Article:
Not every game of Solitaire can be won. Depending on your level of difficulty, only about 80% of solitaire games are winnable. If the cards aren’t right, you’ll find yourself out of moves fairly quickly. However, with the right strategy and enough practice, you’ll be able to notice which hands you can win and navigate the cards seamlessly.
How To Play Solitaire: The Basics
Your goal when playing solitaire is to collect all the cards from each suit (spades, clubs, hearts and diamonds) and stack them from Ace to King. The deck is divided into three parts: the foundation (your final four piles), the tableau (the seven main piles on the table) and the stock deck (where the remaining cards go).
In order to collect each card, you’ll have to reveal all the hidden cards. You’re able reorganize cards from King to two within the tableau, but the color of each card must alternate. You can only place a red card on top of a black card, and vice versa. Whenever you come across an Ace of any suit, simply move it to the foundation to start the stack.
If you run out of moves using the cards available to you on the tableau, you can consult the stock deck. Depending on how you play, you can either draw one, two or three cards from the stock deck, however if you draw more than one card, you can only move the top card in the stack.
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Building Your Solitaire Strategy
Keep your eyes open. When playing Solitaire, it’s crucial to keep your focus on your playable cards. It can be easy to get distracted and lose track of which cards you have on the table. Going over your face-up cards on the tableau two or three times between moves can help make light of any new combinations you may have missed before.
Know what you need. Right from the start, it’s important to prioritize revealing the hidden cards. It may help to keep a mental list of the cards you need to build up your stacks. For example, if you need to move a black five in order to reveal a new card, be on the lookout for a red six as you flip through your stock deck.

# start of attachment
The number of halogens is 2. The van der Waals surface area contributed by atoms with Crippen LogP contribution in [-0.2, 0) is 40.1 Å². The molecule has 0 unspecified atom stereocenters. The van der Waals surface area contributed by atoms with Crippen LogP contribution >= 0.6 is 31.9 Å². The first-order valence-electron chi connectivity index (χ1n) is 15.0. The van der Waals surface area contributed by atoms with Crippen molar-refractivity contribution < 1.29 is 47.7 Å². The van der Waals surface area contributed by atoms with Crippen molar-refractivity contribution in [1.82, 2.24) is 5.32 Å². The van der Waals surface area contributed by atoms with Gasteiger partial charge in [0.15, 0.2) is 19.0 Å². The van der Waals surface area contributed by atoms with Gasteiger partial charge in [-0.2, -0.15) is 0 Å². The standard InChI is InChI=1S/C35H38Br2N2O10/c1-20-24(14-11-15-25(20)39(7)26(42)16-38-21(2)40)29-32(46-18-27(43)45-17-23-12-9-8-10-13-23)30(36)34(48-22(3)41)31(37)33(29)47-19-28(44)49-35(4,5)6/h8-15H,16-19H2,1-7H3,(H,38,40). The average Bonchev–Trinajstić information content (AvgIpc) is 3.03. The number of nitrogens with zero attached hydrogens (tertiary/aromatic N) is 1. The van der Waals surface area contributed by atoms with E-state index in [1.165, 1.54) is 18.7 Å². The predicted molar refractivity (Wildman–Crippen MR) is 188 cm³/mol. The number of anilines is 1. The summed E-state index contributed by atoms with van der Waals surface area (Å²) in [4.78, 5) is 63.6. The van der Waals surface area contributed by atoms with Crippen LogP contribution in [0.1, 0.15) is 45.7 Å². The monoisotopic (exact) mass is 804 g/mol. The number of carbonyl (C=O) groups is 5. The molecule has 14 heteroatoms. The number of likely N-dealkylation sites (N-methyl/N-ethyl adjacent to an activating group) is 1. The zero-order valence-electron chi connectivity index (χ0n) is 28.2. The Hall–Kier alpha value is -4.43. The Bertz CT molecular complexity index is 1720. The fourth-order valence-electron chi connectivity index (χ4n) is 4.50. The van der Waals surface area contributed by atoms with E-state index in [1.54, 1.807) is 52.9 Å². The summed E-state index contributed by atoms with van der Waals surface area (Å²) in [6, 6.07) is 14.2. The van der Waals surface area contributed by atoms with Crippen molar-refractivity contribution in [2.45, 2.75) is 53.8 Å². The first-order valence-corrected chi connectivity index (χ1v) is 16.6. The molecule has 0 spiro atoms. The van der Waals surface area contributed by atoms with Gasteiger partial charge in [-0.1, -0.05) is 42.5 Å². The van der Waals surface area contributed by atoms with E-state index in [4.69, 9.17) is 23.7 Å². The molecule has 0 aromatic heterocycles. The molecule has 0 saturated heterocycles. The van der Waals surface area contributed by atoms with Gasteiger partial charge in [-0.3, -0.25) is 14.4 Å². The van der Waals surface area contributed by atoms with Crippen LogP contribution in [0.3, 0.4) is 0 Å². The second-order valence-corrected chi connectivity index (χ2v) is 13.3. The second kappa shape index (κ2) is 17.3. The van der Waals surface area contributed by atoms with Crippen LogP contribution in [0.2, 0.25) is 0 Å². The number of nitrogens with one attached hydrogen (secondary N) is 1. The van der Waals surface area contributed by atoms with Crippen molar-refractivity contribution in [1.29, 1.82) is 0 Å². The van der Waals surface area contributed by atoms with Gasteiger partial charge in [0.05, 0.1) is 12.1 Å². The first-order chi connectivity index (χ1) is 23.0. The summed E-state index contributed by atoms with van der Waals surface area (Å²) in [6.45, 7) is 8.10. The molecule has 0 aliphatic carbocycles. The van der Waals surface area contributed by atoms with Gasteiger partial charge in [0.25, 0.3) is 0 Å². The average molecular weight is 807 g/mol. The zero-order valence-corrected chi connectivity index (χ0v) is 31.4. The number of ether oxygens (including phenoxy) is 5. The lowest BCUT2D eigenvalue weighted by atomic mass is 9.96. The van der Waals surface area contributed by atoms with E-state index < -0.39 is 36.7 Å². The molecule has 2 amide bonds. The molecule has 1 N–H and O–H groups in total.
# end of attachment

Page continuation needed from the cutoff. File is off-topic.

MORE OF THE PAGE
Increase the odds. There are some moves you can make that will increase your probability of winning the hand. Be mindful of the available Kings you have on the tableau. Kings are the only cards that are able to move freely to an open space on the board. If you already have a red King at your disposal, it might be wise to populate an empty spot with a black King. Doing this can open up the possibility for more diverse stacks and more options for placing cards.
On the other end, you can decrease your odds of winning if you open up an empty row without having a King readily available. Doing this just leaves you with one less spot to move cards to. When moving your cards around, make sure you keep all seven spots filled as long as you can.
Build same-suit stacks. Even though you are only able to stack cards of the opposite color on top of one another, it pays to keep your tableau organized. Pick two opposing suits (hearts and spades, for example) then concentrate on building stacks that alternate between the two. This will help organize the cards so you can easily move them into the foundation stacks.
Decisions, decisions. Most of the time, a hand is defined by your decision making. You may run into some tough decisions throughout a game, making you choose between two similar cards to make your move. When you find yourself in a tight spot, you’ll have to think carefully about the outcomes of each choice. In this situation, it’s always best to prioritize moving the ones guarding the most face-down cards.
Take it back. If you’re not too keen on keeping a perfect score, you always have the option to “undo” a move. In our version, you’ll take a penalty for every move you undo, but if you miss a crucial card, you can always go back. You can also use the undo option to your benefit when you’re faced with two similar cards that are blocking several others from being revealed. Try one option, and if it doesn’t work to your benefit, simply undo and try the other.
More Ways to Play
Solitaire can be played in a few different ways, but the goal is almost always the same: clear the table of all the cards. These strategies work best when playing the more popular Klondike Solitaire, though you can shape some tricks to work in other games. Tripeaks and Spider are the other two most popular versions of Solitaire, however, it’s best to master the classic version before trying your hand in others.